How did February treat you? Any sniffles? Fever? A touch of a stomach virus? Hopefully not, but the season for sniffles benefited certain retailers. Both CVS
The flu season -- meaning, the real influenza virus that made vaccination a high-profile concept -- was touted as one of the worst in recent years, but early alarms were just that, and the bug lost momentum in the last month or two.
CVS (which last month reported a busy 2003) said total February sales rose 7.3% to $2.13 billion, with same-store sales increasing 5.4% from the same period last year. Pharmacy same-store sales improved 7.5%, while sales of items in the front of the store were only up a notch, by 1%. Total pharmacy sales represented 68.9% of the company's sales for the month.
Last time I wrote about CVS, I got an earful from quite a few readers complaining about the retailer and its customer service, but so far, the numbers seem to bely any major defection to rivals like Walgreen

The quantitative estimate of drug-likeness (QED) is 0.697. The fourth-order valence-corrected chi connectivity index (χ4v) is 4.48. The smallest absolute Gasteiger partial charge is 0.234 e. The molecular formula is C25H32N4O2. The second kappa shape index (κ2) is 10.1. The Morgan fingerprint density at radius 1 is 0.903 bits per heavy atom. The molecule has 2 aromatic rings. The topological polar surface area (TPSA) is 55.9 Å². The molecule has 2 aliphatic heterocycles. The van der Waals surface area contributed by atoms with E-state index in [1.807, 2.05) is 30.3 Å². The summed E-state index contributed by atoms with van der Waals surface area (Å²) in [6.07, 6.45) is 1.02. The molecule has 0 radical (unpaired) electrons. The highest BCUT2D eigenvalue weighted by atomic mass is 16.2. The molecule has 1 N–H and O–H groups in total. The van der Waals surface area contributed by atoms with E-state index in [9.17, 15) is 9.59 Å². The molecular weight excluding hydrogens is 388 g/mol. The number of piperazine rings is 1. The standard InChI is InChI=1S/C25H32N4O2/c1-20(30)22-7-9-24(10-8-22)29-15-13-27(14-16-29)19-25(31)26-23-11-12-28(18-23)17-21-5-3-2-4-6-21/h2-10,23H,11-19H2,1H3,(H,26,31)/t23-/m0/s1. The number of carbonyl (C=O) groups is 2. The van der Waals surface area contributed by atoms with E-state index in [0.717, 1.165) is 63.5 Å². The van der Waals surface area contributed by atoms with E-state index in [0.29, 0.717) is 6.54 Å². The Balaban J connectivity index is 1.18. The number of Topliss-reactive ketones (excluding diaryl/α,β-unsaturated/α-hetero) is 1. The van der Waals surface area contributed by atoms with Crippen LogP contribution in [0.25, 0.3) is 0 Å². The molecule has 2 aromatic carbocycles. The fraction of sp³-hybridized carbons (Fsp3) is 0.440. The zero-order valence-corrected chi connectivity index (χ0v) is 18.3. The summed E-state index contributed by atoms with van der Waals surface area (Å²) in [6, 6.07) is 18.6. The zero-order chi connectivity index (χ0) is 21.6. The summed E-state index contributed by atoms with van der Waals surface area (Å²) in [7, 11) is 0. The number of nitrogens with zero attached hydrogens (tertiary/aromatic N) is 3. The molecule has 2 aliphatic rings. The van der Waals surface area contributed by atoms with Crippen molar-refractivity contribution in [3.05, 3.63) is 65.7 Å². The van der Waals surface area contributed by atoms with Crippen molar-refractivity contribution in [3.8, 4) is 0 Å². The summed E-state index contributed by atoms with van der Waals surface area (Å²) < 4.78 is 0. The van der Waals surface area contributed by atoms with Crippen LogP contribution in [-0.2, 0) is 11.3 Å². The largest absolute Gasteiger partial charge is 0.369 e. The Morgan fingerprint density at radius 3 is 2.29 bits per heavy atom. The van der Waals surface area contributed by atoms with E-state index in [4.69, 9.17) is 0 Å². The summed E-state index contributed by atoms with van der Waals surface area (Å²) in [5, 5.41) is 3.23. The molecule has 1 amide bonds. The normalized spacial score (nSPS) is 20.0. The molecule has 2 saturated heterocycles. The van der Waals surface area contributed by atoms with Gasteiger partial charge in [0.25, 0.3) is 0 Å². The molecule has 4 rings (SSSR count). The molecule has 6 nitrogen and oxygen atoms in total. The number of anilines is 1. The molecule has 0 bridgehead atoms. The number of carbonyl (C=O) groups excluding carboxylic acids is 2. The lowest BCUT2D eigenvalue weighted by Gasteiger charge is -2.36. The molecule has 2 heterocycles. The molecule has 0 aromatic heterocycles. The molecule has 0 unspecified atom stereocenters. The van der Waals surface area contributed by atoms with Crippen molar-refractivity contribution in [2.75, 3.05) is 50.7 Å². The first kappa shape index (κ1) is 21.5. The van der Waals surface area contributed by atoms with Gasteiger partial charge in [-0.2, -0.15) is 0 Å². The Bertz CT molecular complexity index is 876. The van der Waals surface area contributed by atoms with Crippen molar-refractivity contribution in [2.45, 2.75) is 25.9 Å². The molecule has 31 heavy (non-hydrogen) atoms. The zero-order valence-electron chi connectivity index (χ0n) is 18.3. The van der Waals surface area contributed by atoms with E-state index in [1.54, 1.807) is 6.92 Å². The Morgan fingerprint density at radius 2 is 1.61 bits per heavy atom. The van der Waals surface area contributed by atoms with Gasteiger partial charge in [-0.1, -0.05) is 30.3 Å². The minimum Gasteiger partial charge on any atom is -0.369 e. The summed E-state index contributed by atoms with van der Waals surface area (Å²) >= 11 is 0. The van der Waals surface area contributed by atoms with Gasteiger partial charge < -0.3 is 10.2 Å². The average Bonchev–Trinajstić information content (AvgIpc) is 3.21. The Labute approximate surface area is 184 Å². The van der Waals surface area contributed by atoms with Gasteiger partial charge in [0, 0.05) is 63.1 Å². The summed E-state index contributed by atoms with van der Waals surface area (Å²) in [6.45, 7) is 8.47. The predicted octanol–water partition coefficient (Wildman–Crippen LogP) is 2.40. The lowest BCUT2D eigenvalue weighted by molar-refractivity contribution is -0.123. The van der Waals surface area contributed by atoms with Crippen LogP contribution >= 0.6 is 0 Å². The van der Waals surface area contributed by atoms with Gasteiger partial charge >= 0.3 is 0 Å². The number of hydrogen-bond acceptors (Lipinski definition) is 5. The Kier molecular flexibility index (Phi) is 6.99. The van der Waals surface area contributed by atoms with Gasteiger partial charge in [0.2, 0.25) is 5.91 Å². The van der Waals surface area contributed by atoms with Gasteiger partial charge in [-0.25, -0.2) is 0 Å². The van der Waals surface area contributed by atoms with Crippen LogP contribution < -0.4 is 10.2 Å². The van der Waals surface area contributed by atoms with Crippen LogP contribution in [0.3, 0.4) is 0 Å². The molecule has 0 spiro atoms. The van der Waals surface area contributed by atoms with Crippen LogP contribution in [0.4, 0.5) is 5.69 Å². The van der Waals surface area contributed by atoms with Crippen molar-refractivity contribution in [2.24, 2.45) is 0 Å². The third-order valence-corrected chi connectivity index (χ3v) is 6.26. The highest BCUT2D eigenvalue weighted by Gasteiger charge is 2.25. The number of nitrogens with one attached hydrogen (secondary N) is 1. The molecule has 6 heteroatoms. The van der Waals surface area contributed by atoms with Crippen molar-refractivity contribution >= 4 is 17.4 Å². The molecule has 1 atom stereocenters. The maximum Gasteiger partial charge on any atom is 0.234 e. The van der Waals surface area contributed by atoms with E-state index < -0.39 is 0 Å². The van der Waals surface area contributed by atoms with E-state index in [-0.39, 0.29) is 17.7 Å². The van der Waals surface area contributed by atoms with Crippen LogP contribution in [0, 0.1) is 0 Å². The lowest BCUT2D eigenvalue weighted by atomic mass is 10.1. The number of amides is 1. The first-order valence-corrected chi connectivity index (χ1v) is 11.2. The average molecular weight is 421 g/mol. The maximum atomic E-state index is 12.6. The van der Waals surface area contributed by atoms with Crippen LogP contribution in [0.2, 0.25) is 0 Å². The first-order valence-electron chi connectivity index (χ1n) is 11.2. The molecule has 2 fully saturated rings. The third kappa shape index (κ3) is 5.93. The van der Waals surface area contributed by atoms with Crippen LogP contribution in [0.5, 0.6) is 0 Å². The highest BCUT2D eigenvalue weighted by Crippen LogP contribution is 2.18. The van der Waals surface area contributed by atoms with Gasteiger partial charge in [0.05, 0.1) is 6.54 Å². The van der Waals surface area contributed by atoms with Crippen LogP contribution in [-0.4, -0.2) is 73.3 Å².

Meanwhile, Rite Aid also enjoyed a positive February, with same-store sales up 4.5%. Total sales rose 4.2% to $1.63 billion. Rite Aid's pharmacy same-store sales were up 4.4%, though it seems the items in the front of the store were popular as well, increasing 4.7%.
Today's upbeat February same-store sales from drugstore retailers are hardly exceptional, though. After all, rival Walgreen reported similarly positive trends last week, with same-store sales up 11.8% (of course, excluding the positive effects of the extra day leap year gave it, they were up 8.9%).
Back in January, when the CDC said the flu was winding down, investors wondered what the ramifications for drugstores would be in February, considering the sector reported previously strong sales related to the ugly bug. While those sales aren't as robust, it turns out, they're still pretty healthy.
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Alyce Lomax does not own shares of any of the companies mentioned. Having caught several bugs this year, she's considering investing in a plastic bubble.
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